Formation are back in London after a packed summer of festivals, and Will Ritson has just concluded an extremely off-the-cuff talk about the history of percussion; complete with his thoughts on latin rhythms, cabasas, and tambourines. “We do take it kind of seriously,” he admits. “We don’t abuse the cowbell. Never,” Will warns, “abuse the cowbell.”
“And,” he adds, indignantly, “there is an equal amount of woodblock!” “Woodblock’s not as cool,” snorts his twin brother Matt Ritson. “It’s like the demoted, uncool younger brother.”
When twin brothers Matt and Will Ritson first burst into view, it was their liberal use of said cowbell during Formation’s intensely energetic live shows which first grabbed attention - despite Will’s protests in favour of the woodblock. The jaggedy dance-punk strain running through the likes of ‘Young Ones’ and ‘Hangin’ picked up comparisons to early DFA Records releases, and LCD Soundsystem. It’s a huge compliment, say Will and Matt, even though they were too young to be infiltrating any kind of disco at the peak of that particular scene. Teaming up with Brighton house maestro Leon Vynehall on production for their new EP ‘Under the Tracks,’ what’s becoming most evident is that Formation can’t - and won’t - stop experimenting. “I think if we can’t do something, it would drive us more to try and create that,” says Matt, “and find out why we can’t do that.”
Formation rarely take no for an answer, in fact. Putting out their music themselves at first, in an “all or nothing” venture, they improvised their way through the first half their first ever gig - supporting Shura at London’s Village Underground - after their keyboard gave up the ghost. “It was fucking awful,” Will laughs. “It was in at the deep end. We learned how to plug in instruments properly.”
Zoom forward a few months, with keyboard dramas behind them, and Formation wound up supporting Foals on a string of European tour dates - a daunting, and incredibly impressive gig for a band that stepped on stage together for the first time in March this year. “We were really worried about playing to their crowd,” admits Matt, “because their fans are intense, mad. We’ve been winning people over a lot lately, “ he continues. “that’s our mentality.”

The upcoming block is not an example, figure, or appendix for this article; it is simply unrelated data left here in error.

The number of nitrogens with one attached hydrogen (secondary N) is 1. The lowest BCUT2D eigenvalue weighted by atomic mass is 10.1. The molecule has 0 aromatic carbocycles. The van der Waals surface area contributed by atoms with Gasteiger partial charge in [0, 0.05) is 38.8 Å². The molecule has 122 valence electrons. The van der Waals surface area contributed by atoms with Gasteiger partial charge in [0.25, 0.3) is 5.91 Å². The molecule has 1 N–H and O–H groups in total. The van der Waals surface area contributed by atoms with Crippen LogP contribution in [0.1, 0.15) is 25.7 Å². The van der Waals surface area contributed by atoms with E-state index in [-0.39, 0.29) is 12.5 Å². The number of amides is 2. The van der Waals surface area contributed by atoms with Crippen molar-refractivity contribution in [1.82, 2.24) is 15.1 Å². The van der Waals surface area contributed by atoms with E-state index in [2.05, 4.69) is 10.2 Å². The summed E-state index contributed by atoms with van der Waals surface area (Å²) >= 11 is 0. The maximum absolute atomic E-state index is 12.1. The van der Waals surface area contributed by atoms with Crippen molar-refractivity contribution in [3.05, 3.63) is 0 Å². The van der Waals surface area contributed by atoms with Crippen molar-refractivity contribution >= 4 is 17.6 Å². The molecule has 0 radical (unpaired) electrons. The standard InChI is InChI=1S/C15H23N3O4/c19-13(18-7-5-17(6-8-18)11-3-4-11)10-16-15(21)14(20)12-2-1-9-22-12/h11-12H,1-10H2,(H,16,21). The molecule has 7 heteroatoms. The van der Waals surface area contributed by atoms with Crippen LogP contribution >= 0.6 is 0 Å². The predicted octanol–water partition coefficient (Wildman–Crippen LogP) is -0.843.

“I don’t know about anyone else, but I don’t give a fuck,” says Will. He’s being slightly arch, but there is an element of actual fearlessness, too, that gives the vital pulse to Formation’s live show. “I’m not sure that’s very personable of me, but I’m not scared to interact with people,” he justifies. “I think they appreciate that.”
"I can’t stress enough how much I hate Conservative politics."
— Will Ritson
Neither Will nor Matt see Formation as political band - “it’s a musical band,” they quip - but regardless, politics inspire a great deal of their lyrics. They’re about “how much I hate people” jokes Will. “I think the individual songs have very strong identities,” he explains. “‘Love’ is about love, but what I don’t want to do is write a love song that’s sentimental. Urgh,” he winces. “I just broke up with my girlfriend, I can’t feel my face.”
“‘Under the Tracks’ is about liberty,” he adds. “On that Metallica album [‘...And Justice For All’ you’ve got lady justice with the weighing scales. It was an idea I had, about if she was looking at the world, seeing the immeasurable injustice of being alive, and if she just went on a rampage. Do you know that film ‘Falling Down’ where Michael Douglas has a breakdown?” he asks. “A bit like that.”
“I can’t stress enough how much I hate Conservative politics.” he goes on. “I genuinely go to sleep at night worrying about how much damage David Cameron is going to do, and it makes me upset. ‘Control’ [on new EP ‘Under the Tracks’] is about the left and right sides of the House of Commons - who are you going to believe? The people, or the fucking cocaine-ridden other side?”
Looking ahead to 2016, debut albums are firmly on Formation’s mind. “We’ve been thinking about it for a long time,” says Matt. “I’m looking forward to summing a lot of stuff up,” picks up Will, “because these EPs have been a lot of figuring out what we’re doing. It’ll be nice to take what we’ve learned and make something 100 times greater.”
As featured in the December 2015 / January 2016 issue of DIY, out now.